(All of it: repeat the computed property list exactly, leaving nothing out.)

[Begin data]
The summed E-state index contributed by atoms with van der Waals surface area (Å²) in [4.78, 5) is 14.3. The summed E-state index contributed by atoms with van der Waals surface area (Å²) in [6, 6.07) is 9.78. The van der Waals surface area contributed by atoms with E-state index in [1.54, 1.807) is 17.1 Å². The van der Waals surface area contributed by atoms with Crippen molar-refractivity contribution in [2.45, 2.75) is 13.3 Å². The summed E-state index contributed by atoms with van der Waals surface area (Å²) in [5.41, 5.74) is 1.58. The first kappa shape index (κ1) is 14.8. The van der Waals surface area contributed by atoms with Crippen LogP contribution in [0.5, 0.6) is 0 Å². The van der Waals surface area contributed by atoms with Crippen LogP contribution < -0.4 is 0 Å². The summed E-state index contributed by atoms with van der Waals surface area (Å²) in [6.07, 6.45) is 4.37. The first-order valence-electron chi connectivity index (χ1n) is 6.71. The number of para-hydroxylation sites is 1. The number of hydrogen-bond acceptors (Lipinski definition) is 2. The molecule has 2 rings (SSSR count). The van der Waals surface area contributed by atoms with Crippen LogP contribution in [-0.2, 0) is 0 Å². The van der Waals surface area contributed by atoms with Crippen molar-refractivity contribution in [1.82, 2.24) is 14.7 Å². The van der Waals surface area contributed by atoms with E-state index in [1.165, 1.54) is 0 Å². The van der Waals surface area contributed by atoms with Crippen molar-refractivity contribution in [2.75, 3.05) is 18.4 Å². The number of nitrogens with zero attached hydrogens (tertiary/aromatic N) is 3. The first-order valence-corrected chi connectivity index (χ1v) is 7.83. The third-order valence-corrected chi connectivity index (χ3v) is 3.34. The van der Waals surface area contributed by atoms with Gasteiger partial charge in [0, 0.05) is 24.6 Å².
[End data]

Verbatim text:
The summed E-state index contributed by atoms with van der Waals surface area (Å²) in [4.78, 5) is 14.3. The summed E-state index contributed by atoms with van der Waals surface area (Å²) in [6, 6.07) is 9.78. The van der Waals surface area contributed by atoms with E-state index in [1.54, 1.807) is 17.1 Å². The van der Waals surface area contributed by atoms with Crippen molar-refractivity contribution in [2.45, 2.75) is 13.3 Å². The summed E-state index contributed by atoms with van der Waals surface area (Å²) in [5.41, 5.74) is 1.58. The first kappa shape index (κ1) is 14.8. The van der Waals surface area contributed by atoms with Crippen LogP contribution in [0.5, 0.6) is 0 Å². The van der Waals surface area contributed by atoms with Crippen LogP contribution < -0.4 is 0 Å². The summed E-state index contributed by atoms with van der Waals surface area (Å²) in [6.07, 6.45) is 4.37. The first-order valence-electron chi connectivity index (χ1n) is 6.71. The number of para-hydroxylation sites is 1. The number of hydrogen-bond acceptors (Lipinski definition) is 2. The molecule has 2 rings (SSSR count). The van der Waals surface area contributed by atoms with Crippen LogP contribution in [-0.2, 0) is 0 Å². The van der Waals surface area contributed by atoms with Crippen molar-refractivity contribution in [1.82, 2.24) is 14.7 Å². The van der Waals surface area contributed by atoms with E-state index in [1.165, 1.54) is 0 Å². The van der Waals surface area contributed by atoms with Crippen molar-refractivity contribution in [2.75, 3.05) is 18.4 Å². The number of nitrogens with zero attached hydrogens (tertiary/aromatic N) is 3. The first-order valence-corrected chi connectivity index (χ1v) is 7.83. The third-order valence-corrected chi connectivity index (χ3v) is 3.34. The van der Waals surface area contributed by atoms with Gasteiger partial charge in [0, 0.05) is 24.6 Å².